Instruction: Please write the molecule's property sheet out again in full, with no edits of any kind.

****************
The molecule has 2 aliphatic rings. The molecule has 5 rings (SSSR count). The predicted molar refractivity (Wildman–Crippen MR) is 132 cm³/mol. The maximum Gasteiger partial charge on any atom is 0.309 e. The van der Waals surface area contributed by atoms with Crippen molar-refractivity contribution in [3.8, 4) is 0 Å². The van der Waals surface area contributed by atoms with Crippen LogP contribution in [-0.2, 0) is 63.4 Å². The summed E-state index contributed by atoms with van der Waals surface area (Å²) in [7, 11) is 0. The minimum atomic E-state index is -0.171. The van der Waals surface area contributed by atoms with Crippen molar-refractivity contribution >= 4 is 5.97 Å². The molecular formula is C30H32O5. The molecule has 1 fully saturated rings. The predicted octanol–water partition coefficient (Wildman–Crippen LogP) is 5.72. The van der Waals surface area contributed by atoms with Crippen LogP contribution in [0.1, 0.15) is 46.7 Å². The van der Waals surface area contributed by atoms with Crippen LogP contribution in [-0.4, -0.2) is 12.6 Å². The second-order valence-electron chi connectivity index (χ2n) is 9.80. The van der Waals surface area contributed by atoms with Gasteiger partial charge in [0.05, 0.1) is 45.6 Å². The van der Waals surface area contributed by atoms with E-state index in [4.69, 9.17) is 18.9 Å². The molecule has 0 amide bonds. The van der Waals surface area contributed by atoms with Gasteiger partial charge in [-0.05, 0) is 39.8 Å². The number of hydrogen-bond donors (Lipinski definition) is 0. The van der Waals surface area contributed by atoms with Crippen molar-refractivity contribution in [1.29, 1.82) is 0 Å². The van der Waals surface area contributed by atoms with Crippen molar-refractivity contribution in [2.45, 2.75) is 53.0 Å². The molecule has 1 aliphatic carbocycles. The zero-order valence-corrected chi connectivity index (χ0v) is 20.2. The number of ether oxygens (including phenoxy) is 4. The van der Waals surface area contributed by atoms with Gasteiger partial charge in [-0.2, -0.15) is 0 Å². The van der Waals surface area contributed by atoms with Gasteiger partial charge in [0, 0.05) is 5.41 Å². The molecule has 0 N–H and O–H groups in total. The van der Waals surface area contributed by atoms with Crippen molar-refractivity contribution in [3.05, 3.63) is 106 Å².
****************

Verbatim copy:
The molecule has 2 aliphatic rings. The molecule has 5 rings (SSSR count). The predicted molar refractivity (Wildman–Crippen MR) is 132 cm³/mol. The maximum Gasteiger partial charge on any atom is 0.309 e. The van der Waals surface area contributed by atoms with Crippen molar-refractivity contribution in [3.8, 4) is 0 Å². The van der Waals surface area contributed by atoms with Crippen LogP contribution in [-0.2, 0) is 63.4 Å². The summed E-state index contributed by atoms with van der Waals surface area (Å²) in [7, 11) is 0. The minimum atomic E-state index is -0.171. The van der Waals surface area contributed by atoms with Crippen molar-refractivity contribution >= 4 is 5.97 Å². The molecular formula is C30H32O5. The molecule has 1 fully saturated rings. The predicted octanol–water partition coefficient (Wildman–Crippen LogP) is 5.72. The van der Waals surface area contributed by atoms with Crippen LogP contribution in [0.1, 0.15) is 46.7 Å². The van der Waals surface area contributed by atoms with Crippen LogP contribution in [-0.4, -0.2) is 12.6 Å². The second-order valence-electron chi connectivity index (χ2n) is 9.80. The van der Waals surface area contributed by atoms with Gasteiger partial charge in [0.05, 0.1) is 45.6 Å². The van der Waals surface area contributed by atoms with E-state index in [4.69, 9.17) is 18.9 Å². The molecule has 0 amide bonds. The van der Waals surface area contributed by atoms with Gasteiger partial charge in [-0.05, 0) is 39.8 Å². The number of hydrogen-bond donors (Lipinski definition) is 0. The van der Waals surface area contributed by atoms with Crippen molar-refractivity contribution in [1.29, 1.82) is 0 Å². The van der Waals surface area contributed by atoms with Crippen molar-refractivity contribution in [2.45, 2.75) is 53.0 Å². The molecule has 1 aliphatic carbocycles. The zero-order valence-corrected chi connectivity index (χ0v) is 20.2. The number of ether oxygens (including phenoxy) is 4. The van der Waals surface area contributed by atoms with Gasteiger partial charge in [-0.2, -0.15) is 0 Å². The van der Waals surface area contributed by atoms with Gasteiger partial charge in [0, 0.05) is 5.41 Å². The molecule has 0 N–H and O–H groups in total. The van der Waals surface area contributed by atoms with Crippen molar-refractivity contribution in [3.05, 3.63) is 106 Å².